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Vermont's GMO Labeling Law Has National Implications

The nation's first GMO food labeling law takes effect in Vermont Friday, with national implications. (ThamKC/iStockphoto)
The nation's first GMO food labeling law takes effect in Vermont Friday, with national implications. (ThamKC/iStockphoto)
June 30, 2016

CARSON CITY, Nev. – The food at your Fourth of July cookout may now come with a label saying it contains a genetically modified organism, or GMO.

That's because a first-of-its-kind law in Vermont takes effect Friday, requiring all GMO foods to say so on the label.

Andrew Kimbrell, executive director of the nonprofit Center for Food Safety, says the groundbreaking law may only be in Vermont, but it already has affected food sold across the country, including Nevada.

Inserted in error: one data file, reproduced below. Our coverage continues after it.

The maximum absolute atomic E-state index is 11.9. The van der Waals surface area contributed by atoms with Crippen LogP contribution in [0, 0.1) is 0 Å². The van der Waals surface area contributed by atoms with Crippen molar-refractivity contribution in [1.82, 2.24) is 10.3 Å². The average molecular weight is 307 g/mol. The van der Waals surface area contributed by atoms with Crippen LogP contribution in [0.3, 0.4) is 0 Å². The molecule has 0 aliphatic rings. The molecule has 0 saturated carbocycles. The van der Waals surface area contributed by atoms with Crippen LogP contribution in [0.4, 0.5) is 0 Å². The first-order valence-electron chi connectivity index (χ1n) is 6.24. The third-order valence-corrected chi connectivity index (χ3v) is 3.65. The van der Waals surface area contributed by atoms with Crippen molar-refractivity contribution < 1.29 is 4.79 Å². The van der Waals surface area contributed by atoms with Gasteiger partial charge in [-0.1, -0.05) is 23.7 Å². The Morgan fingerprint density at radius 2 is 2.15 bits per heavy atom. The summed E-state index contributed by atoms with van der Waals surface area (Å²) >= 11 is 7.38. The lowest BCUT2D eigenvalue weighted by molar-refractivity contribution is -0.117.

"Numerous companies – Campbell's, General Mills, ConAgra and others have already labeled thousands and thousands of products, now have this labeling on it because a lot of companies do business in Vermont,” he states. “So all of those companies are having to comply with the law."

Many processed foods have had GMO ingredients for the past 15 years. According to Consumer Reports, no studies have proven any harm, but none has proven GMOs to be safe either.

The food companies sued in federal court to stop the Vermont law but lost.

Now opponents are trying to put together a bill in the Senate to establish a nationwide system that would pre-empt state laws and require labels with a computer code that can be read by a smartphone.

But Kimbrell says that discriminates against people who don't have a smartphone.

"Unless you have the appropriate technology and you can afford that technology, it really means food labeling for those who can afford it, and that's not who we are in this country," he states.

Kimbrell notes that 63 other countries already have mandatory GMO food labeling.

Suzanne Potter/Scott Herron, Public News Service - NV